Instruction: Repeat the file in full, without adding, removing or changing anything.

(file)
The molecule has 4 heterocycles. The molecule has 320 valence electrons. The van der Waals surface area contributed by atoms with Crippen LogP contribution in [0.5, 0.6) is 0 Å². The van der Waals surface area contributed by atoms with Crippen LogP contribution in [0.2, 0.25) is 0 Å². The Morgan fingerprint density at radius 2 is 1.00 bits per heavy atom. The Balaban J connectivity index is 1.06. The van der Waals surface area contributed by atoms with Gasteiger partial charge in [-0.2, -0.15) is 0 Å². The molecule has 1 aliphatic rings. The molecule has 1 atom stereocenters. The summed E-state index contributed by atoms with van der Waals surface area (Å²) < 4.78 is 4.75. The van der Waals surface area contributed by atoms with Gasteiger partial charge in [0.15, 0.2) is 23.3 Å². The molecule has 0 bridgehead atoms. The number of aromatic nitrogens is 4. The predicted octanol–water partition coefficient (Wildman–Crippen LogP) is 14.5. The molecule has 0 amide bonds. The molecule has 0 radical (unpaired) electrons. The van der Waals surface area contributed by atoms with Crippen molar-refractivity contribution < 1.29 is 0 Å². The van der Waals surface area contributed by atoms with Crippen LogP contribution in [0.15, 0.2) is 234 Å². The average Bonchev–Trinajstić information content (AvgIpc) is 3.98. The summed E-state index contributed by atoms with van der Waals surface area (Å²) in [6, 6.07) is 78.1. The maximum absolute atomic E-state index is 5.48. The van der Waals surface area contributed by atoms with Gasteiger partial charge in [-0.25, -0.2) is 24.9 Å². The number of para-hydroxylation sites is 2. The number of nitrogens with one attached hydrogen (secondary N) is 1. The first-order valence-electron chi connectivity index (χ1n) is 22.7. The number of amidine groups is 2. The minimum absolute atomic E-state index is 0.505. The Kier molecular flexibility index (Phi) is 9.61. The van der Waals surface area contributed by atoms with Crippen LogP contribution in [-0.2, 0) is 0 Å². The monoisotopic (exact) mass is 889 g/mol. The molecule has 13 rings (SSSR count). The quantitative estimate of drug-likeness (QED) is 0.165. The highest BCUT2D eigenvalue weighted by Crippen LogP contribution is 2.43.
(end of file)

The molecule has 4 heterocycles. The molecule has 320 valence electrons. The van der Waals surface area contributed by atoms with Crippen LogP contribution in [0.5, 0.6) is 0 Å². The van der Waals surface area contributed by atoms with Crippen LogP contribution in [0.2, 0.25) is 0 Å². The Morgan fingerprint density at radius 2 is 1.00 bits per heavy atom. The Balaban J connectivity index is 1.06. The van der Waals surface area contributed by atoms with Gasteiger partial charge in [-0.2, -0.15) is 0 Å². The molecule has 1 aliphatic rings. The molecule has 1 atom stereocenters. The summed E-state index contributed by atoms with van der Waals surface area (Å²) < 4.78 is 4.75. The van der Waals surface area contributed by atoms with Gasteiger partial charge in [0.15, 0.2) is 23.3 Å². The molecule has 0 bridgehead atoms. The number of aromatic nitrogens is 4. The predicted octanol–water partition coefficient (Wildman–Crippen LogP) is 14.5. The molecule has 0 amide bonds. The molecule has 0 radical (unpaired) electrons. The van der Waals surface area contributed by atoms with Crippen molar-refractivity contribution < 1.29 is 0 Å². The van der Waals surface area contributed by atoms with Crippen LogP contribution in [0.15, 0.2) is 234 Å². The average Bonchev–Trinajstić information content (AvgIpc) is 3.98. The summed E-state index contributed by atoms with van der Waals surface area (Å²) in [6, 6.07) is 78.1. The maximum absolute atomic E-state index is 5.48. The van der Waals surface area contributed by atoms with Gasteiger partial charge in [-0.25, -0.2) is 24.9 Å². The number of para-hydroxylation sites is 2. The number of nitrogens with one attached hydrogen (secondary N) is 1. The first-order valence-electron chi connectivity index (χ1n) is 22.7. The number of amidine groups is 2. The minimum absolute atomic E-state index is 0.505. The Kier molecular flexibility index (Phi) is 9.61. The van der Waals surface area contributed by atoms with Crippen LogP contribution in [-0.2, 0) is 0 Å². The monoisotopic (exact) mass is 889 g/mol. The molecule has 13 rings (SSSR count). The quantitative estimate of drug-likeness (QED) is 0.165. The highest BCUT2D eigenvalue weighted by Crippen LogP contribution is 2.43.